Wednesday, October 7, 2015


Yesterday we reported that KUSP-FM, Santa Cruz is switching formats to 24/7 Triple A/Progressive Rock in November. Critics of the new Triple A format argue that there is plenty of similar music already on radio in the market.  Our analysis finds that this is not true.

First the basics of the Monterey-Salinas-Santa Cruz market:

Nielsen Audio Market Rank: #84
12+ Population: 592,300
Hispanic Share of Population: 44%
Median Home Cost: $645,000 (US average: $167,000)
Percentage of Persons With a College Degree: 31% (US average: 27%)


KPIG-FM [link

Format: Americana and Classic Rock
Type of Station: Commercial
Most Recent Nielsen Audio Ratings: Not Available

KPIG is a one-of-kind commercial station that combines alternative country, old hippie tunes and Americana into a musical stew that no doubt has many long-time listeners.  They have a distinct brand – all things pig – that they celebrate every day.

Discussion on KPIG’s social media pages indicates that the station is relying on more and more voice tracking.  Listeners are complaining about this development.

Playlist Sample:

How much of a competitive factor for KUSP?

Some. KPIG will provide a bit of competition for the new KUSP. But it is known factor. Without seeing KPIG’s ratings it is hard to tell much about their listeners. Chances are they serve lots of older hippies who have listened to them for years.  I expect they will share some listening with KUSP.

KRML AM/FM [link

Format: Classic Rock
Type of Station: Commercial
Most Recent Nielsen Audio Ratings: Not Available

KRML’s greatest claim to fame is that it was the location for Clint Eastwood’s directorial debut Play Misty For Me, in 1971. [This film still creeps me out…]

In 2012 KRML dropped its jazz format and began playing a home brew of older AOR hits and occasional lounge acts who are appearing at local bars (seriously)!  KRML bills itself as “the station for locals.”

Playlist Sample:

The Stray Cats - Stray Cat Strut
CALEXICO – Two Silver Trees
Dawes - Things Happen
Wall of Voodoo - Mexican Radio
Jimi Hendrix - Voodoo Child (Slight Return)

How much of a competitive factor for KUSP?

Not much.  KRML has no ratings footprint but it is hard to imagine that a substantial number of people tune it in. This is hand-to-mouth commercial radio where the station staff likely eats meals made possible by advertising trade outs. KRML-FM only covers about half of the market.

KZSC-FM [link]

Format: Student Favorites
Type of Station: Noncommercial
Most Recent Nielsen Audio Ratings: Not Available

Here is how KZSC describes itself:

The station’s responsibility to the UC Regents is to serve as a training ground for UC Santa Cruz students wishing to pursue a professional career or a vocational activity in the broadcast industry. The station is also obligated by the FCC to operate as a public service to Santa Cruz, San Benito, and Monterey county audiences, offering programming in “the public interest.”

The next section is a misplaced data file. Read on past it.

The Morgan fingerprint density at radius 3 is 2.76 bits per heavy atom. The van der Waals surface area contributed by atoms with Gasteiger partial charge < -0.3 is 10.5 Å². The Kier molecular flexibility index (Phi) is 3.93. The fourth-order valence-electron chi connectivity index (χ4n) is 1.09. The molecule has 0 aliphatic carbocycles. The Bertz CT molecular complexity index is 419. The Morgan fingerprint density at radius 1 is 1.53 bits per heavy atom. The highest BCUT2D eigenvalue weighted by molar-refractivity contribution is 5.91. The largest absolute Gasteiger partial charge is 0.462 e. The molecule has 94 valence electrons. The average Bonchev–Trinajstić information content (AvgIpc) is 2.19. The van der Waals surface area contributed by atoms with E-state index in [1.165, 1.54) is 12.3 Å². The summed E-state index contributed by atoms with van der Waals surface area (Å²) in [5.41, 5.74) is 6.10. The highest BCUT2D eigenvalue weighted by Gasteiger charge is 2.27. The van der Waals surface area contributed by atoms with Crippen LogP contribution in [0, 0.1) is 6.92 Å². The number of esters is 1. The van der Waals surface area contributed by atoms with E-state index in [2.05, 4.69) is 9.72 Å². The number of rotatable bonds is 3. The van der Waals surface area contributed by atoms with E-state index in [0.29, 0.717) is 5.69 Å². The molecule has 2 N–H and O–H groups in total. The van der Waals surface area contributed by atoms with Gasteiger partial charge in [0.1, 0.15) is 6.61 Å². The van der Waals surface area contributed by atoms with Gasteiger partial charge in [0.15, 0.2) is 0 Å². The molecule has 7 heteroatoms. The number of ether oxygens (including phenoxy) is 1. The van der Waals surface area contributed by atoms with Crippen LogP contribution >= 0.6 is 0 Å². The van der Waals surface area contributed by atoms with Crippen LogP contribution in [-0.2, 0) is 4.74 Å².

How much of a competitive factor for KUSP?


KKUP-FM [link]

 Format: Eclectic Music & Advocacy Talk Shows
Type of Station: Noncommercial
Most Recent Nielsen Audio Ratings: Not Available

Here is how KKUP describes itself:

KKUP FM is a non-commercial radio station broadcasting at 91.5 MHz. Staffed completely by volunteers and supported 100% by our listeners, we have provided an alternate source for music and information not readily available on other stations for nearly 40 years.

How much of a competitive factor for KUSP?

None. KKUP is literally a different radio station every hour.


  1. I've heard it said that Clint Eastwood himself used to be involved in the ownership of KRML but hasn't been for years; Eastwood is known for being a jazz fan so I doubt he's involved today. I don't know if he's even still got a house in Carmel anymore. The guy who bought it in 2011 and changed the format in 2012 (Scot McKay) sadly passed away in 2013. I wonder how well they're really doing these days?

  2. BTW, Ken, and you may have already accounted for this in your analysis, but the Central Coast of California is a rather different world when it comes to radio listening. Especially amongst the wealthier demo that KUSP both wants and needs to attract...a demo that doesn't always really "show up" in a ratings-based analysis, either.

    I'm not sure this necessarily applies to KUSP and the Santa Cruz/Monterey area. I've been through there once or twice, and I know a handful of radio people in the area. I know the San Luis Obispo market better, as well as south of SLO down to Santa Barbara. I'm told the dynamic is comparable enough to be relevant here.

    Some of these folks just really dig the bizarre "block format" approach to programming that stations like KZSC and KKUP (does KKUP really get into the Monterey area? Those mountains are murderous to FM coverage)...never mind more "normal" stations like KRML and KPIG.

    That said, I think KUSP has the ability to blow them all away. I'm just saying that I think there's more competition for the listeners KUSP needs than one might ordinarily think.